Tweet/image response to "AI children's book" tweet, reading "welcome to the industry! Since your new to publishing I thought I might offer some feedback" and features an image from the book with everything wrong the AI art

Librarians, Artists, & Authors Lambast Children’s Book Made Entirely of AI Theft in 48 Hours

"You were so preoccupied with thinking if you could you never stopped to think if you should,"

AI art has been stirring up controversy online recently, especially with the recent accusations of theft due to many AI programmers using other artists’ work to feed their algorithms and generators.

Recommended Videos

But that hasn’t stopped some from using the AI art for their own ends.

Ammaar Reshi, a “Design Manager @brexhq // previously Product Manager @PalantirTech // co-founded @HackCampus w/ @IndexVentures” and Twitter Blue subscriber, claims to have written a children’s book in fewer than 48 hours with help from “ChatGPT, MidJourney, and other AI tools.”

Thankfully, actual artists and writers are calling him out on his claim.

Children’s book illustrator Anoosha Syed tweeted “it is saddening to see these books bc, apart from the ethics of AI and stolen artwork, kids deserve better!!! I’m tired of people who see kidlit as an easy get-rich-quick scheme and putting in the absolute minimal effort into their books.”

Some have criticized this practice as “consumption for consumption’s sake” and likened it to the fake Krabby Patties that were sold after Mr. Krabs sold the restaurant to a franchise on SpongeBob SquarePants.

Others have taken the chance to brutally rip apart the half-baked “art” of the book that includes anti-gravity leaves, pens that become dresses, severely water-damaged books, and a million other details that anyone who spends more than 20 seconds looking will see.

The original ‘author’ has admitted to understanding concerns about “all of the implications with tech so powerful like this I don’t think we’re prepared for as a society.”

And yet he also brushes past that immediately after with a tweet calling out ‘keyboard warriors’ who “aren’t more open-minded about the topic.”

https://twitter.com/ammaar/status/1601914490286927873

Reducing critics to ‘keyboard warriors’ isn’t very open-minded either, sir. But perhaps the worst part about all of this is that it’s certainly only the start. The market is likely to get flooded with books just like these by people who think the ability to steal from others makes them artists, and by people who underestimate kids and assume they won’t care or notice the flaws and failures in AI art.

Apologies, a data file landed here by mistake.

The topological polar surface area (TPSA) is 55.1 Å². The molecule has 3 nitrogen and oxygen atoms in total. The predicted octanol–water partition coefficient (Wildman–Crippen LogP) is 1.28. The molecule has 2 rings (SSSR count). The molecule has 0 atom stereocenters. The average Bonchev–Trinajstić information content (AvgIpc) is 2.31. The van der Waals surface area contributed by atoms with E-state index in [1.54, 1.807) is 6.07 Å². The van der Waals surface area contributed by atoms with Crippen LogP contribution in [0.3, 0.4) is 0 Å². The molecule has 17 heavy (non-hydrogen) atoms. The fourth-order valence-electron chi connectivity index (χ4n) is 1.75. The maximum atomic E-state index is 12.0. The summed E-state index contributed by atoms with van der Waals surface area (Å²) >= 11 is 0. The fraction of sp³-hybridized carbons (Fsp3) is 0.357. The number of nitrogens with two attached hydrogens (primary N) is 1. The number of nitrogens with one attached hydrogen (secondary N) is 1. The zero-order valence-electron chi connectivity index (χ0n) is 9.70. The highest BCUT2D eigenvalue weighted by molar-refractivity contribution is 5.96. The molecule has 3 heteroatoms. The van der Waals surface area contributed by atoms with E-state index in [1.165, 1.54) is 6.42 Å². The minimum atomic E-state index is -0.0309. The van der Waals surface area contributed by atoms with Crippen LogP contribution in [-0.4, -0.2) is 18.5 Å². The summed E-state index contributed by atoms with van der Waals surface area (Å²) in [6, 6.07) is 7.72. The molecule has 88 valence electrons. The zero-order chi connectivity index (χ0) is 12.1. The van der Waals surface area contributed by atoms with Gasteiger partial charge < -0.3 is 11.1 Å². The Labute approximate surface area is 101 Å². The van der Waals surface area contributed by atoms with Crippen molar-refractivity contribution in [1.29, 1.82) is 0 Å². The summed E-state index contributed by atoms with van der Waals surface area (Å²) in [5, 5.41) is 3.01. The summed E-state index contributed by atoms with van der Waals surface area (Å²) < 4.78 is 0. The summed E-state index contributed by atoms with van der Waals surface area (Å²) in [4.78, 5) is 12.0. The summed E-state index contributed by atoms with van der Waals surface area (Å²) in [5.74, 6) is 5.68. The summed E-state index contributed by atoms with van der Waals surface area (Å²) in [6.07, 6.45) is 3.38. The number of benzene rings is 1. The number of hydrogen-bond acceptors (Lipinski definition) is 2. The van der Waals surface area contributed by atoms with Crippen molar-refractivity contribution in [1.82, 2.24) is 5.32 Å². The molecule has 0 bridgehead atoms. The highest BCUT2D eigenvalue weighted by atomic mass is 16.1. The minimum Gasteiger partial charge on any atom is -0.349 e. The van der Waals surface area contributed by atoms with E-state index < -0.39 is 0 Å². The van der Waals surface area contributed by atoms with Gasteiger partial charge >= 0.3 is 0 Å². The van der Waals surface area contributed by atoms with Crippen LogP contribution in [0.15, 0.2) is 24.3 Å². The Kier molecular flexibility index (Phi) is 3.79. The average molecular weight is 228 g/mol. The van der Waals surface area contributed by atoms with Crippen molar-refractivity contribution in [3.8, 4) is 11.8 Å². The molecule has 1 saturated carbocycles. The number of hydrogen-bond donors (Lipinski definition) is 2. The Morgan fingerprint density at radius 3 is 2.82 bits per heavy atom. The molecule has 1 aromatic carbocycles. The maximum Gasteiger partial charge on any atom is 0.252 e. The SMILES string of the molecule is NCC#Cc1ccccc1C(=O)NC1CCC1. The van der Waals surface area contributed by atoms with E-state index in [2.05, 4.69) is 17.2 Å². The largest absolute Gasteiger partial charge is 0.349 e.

So what can we do?

Support real authors and real artists, especially those who make content that shapes children’s minds and imaginations. Children’s literature is often discounted, but it is vital to helping children understand the world and when you invest in kids, you invest in the future. Don’t be distracted by fads and shiny new technology. Focus on what really matters and what values you really want to instill in the next generation.

They take those lessons to heart, I promise.

(image: Corey Brickley / Twitter)


The Mary Sue is supported by our audience. When you purchase through links on our site, we may earn a small affiliate commission. Learn more
related content
Read Article Amid Warner Bros. Discovery’s Struggles, CEO David Zaslav’s Salary Tops Nearly $50 Million
David Zaslav at the 96th Academy Awards
Read Article I Have Three Questions for the FART Republican Caucus
Rep. Bob Good (R-VA) has a microphone in his face during a press gaggle.
Read Article With a Single Line on ‘Tortured Poets Department,’ Taylor Swift Has Brought All of Charlie Puth’s Past Controversies Back to the Spotlight
Charlie Puth
Read Article Surprise, Surprise, Donald Trump’s TikTok Flip-Flop Motivations Come Down to Pure Selfishness
In this photo illustration the logo of Chinese online social media and video hosting service TikTok is displayed on a smartphone screen alongside that of that of YouTube, instant messaging software Whatsapp Facebook, Twitter, Instagram, Quora, Facebook Messenger and Snapchat.
Read Article There’s a Double Standard Being Applied to Conspiracy-Touting Aaron Rodgers in the NFL
Aaron Rodgers at Cleven Browns Stadium in December 2023
Related Content
Read Article Amid Warner Bros. Discovery’s Struggles, CEO David Zaslav’s Salary Tops Nearly $50 Million
David Zaslav at the 96th Academy Awards
Read Article I Have Three Questions for the FART Republican Caucus
Rep. Bob Good (R-VA) has a microphone in his face during a press gaggle.
Read Article With a Single Line on ‘Tortured Poets Department,’ Taylor Swift Has Brought All of Charlie Puth’s Past Controversies Back to the Spotlight
Charlie Puth
Read Article Surprise, Surprise, Donald Trump’s TikTok Flip-Flop Motivations Come Down to Pure Selfishness
In this photo illustration the logo of Chinese online social media and video hosting service TikTok is displayed on a smartphone screen alongside that of that of YouTube, instant messaging software Whatsapp Facebook, Twitter, Instagram, Quora, Facebook Messenger and Snapchat.
Read Article There’s a Double Standard Being Applied to Conspiracy-Touting Aaron Rodgers in the NFL
Aaron Rodgers at Cleven Browns Stadium in December 2023
Author
Kimberly Terasaki
Kimberly Terasaki is a contributing writer for The Mary Sue. She has been writing articles for them since 2018, going on 5 years of working with this amazing team. Her interests include Star Wars, Marvel, DC, Horror, intersectional feminism, and fanfiction; some are interests she has held for decades, while others are more recent hobbies. She liked Ahsoka Tano before it was cool, will fight you about Rey being a “Mary Sue,” and is a Kamala Khan stan.